Silene vulgaris is a gynodioecious plant native to Eurasia and now found throughout much of North America. Using hermaphrodite plants from three geographic regions (Stamford, NY; Broadway,VA; and Giles Co., VA) and four local populations within each region, we employed a hierarchical crossing design to explore the geographic structure of sex determining genes. Sex determination in this species is cytonuclear involving multiple cytoplasmic male sterility and nuclear restorer loci. Due to dominance effects within nuclear restorer loci, self-fertilization of hermaphrodites heterozygous at restorer loci should produce some homozygous recessive female offspring. Female offspring may also result from outcrossing among related individuals. At greater geographic and genetic distances, mismatches between cytoplasmic and nuclear sex determining genes should also produce high frequencies of female offspring if coevolution between cytoplasmic and nuclear sex determining alleles occurs independently among widely separated populations. We found evidence of dominance effects among nuclear restorer loci but no evidence of nuclear-cytoplasmic mismatches at the regional level. Of 63 maternal lines, 55 produced at least one female offspring when self-fertilized. Outcrossing within populations produced significantly fewer female offspring than self-fertilization. Outcrossing among regions produced the lowest proportion of female offspring, significantly fewer than outcrossing among populations within regions. Regions responded differently to among-region outcrossing with pollen donors from the two Virginia regions producing far fewer female offspring with New York dams than crosses among New York populations. These results indicate that nuclear restoration is complex, involving multiple loci with epistatic interactions and that most hermaphrodites in nature are heterozygous at one or more restorer locus. Further, regional differences in restorer frequencies indicate significant genetic structure for sex determining genes at large geographic scales, perhaps reflecting invasion history.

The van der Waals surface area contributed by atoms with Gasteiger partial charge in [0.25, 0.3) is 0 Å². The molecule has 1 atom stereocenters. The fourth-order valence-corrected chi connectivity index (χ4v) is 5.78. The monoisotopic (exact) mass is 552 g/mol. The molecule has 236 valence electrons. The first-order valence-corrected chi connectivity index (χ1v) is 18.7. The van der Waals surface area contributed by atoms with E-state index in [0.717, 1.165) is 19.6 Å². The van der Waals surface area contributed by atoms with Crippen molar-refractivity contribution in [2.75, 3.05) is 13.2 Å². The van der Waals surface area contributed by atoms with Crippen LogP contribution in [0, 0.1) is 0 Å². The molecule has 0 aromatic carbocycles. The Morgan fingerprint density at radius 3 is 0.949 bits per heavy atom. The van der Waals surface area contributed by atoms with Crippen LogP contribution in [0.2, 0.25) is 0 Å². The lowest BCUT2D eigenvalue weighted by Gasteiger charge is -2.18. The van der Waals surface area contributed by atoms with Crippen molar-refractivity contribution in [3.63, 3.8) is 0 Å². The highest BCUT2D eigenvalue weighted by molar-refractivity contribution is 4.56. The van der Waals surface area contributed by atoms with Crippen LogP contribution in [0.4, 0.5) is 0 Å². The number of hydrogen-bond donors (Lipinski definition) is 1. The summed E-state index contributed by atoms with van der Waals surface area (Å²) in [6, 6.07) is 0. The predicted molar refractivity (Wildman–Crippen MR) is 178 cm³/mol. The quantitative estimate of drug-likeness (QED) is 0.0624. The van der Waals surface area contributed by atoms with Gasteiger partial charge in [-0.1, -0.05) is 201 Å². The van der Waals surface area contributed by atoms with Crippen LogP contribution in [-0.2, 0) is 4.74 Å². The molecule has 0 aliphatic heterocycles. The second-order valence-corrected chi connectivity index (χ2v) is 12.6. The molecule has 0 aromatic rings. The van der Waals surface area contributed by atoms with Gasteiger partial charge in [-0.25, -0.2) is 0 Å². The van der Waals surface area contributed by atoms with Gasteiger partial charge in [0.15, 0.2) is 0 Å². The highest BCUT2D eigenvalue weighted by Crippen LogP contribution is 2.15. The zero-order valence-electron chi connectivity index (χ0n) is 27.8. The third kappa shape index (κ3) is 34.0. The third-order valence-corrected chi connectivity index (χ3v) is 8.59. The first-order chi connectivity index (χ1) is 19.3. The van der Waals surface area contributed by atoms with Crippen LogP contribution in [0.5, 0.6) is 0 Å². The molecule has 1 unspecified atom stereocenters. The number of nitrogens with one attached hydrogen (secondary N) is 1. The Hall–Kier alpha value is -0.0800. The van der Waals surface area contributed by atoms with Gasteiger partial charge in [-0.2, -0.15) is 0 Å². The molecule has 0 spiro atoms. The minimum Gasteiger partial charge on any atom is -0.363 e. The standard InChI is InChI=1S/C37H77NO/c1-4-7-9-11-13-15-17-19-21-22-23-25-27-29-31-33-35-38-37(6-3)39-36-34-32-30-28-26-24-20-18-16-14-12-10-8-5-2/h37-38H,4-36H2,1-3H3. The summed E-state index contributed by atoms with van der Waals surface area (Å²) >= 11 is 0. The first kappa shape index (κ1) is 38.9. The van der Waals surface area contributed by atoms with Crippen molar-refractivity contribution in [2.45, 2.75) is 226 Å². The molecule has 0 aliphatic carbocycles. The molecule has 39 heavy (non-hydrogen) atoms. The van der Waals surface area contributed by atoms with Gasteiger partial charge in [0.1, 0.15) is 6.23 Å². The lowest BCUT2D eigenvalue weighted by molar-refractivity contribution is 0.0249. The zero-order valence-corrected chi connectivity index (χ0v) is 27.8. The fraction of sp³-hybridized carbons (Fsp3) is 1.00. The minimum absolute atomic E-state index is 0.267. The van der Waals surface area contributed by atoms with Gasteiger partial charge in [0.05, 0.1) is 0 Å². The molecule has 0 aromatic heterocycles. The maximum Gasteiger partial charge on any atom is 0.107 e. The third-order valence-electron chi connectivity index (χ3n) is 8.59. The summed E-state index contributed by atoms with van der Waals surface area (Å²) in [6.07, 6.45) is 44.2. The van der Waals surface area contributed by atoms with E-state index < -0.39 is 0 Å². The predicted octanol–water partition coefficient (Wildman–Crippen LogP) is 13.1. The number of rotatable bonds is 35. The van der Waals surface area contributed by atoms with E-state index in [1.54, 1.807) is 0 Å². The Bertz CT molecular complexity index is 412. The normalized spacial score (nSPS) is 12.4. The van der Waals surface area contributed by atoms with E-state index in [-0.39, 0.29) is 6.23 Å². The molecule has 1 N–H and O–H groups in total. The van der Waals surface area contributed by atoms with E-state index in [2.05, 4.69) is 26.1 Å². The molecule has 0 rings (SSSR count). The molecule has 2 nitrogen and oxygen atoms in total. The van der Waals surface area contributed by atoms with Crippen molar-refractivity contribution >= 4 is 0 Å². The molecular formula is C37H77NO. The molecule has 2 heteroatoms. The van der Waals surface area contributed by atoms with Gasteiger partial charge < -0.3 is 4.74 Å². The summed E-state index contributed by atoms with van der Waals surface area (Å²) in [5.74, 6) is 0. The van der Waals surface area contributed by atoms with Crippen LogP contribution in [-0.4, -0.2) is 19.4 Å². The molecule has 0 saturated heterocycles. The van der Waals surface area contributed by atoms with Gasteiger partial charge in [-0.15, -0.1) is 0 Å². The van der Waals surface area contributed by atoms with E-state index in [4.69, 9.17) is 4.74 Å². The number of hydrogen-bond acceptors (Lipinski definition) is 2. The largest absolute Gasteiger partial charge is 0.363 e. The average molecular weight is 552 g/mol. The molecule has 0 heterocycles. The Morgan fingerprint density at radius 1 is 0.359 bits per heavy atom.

Vol. 59 • No. 2
Vol. 59 • No. 2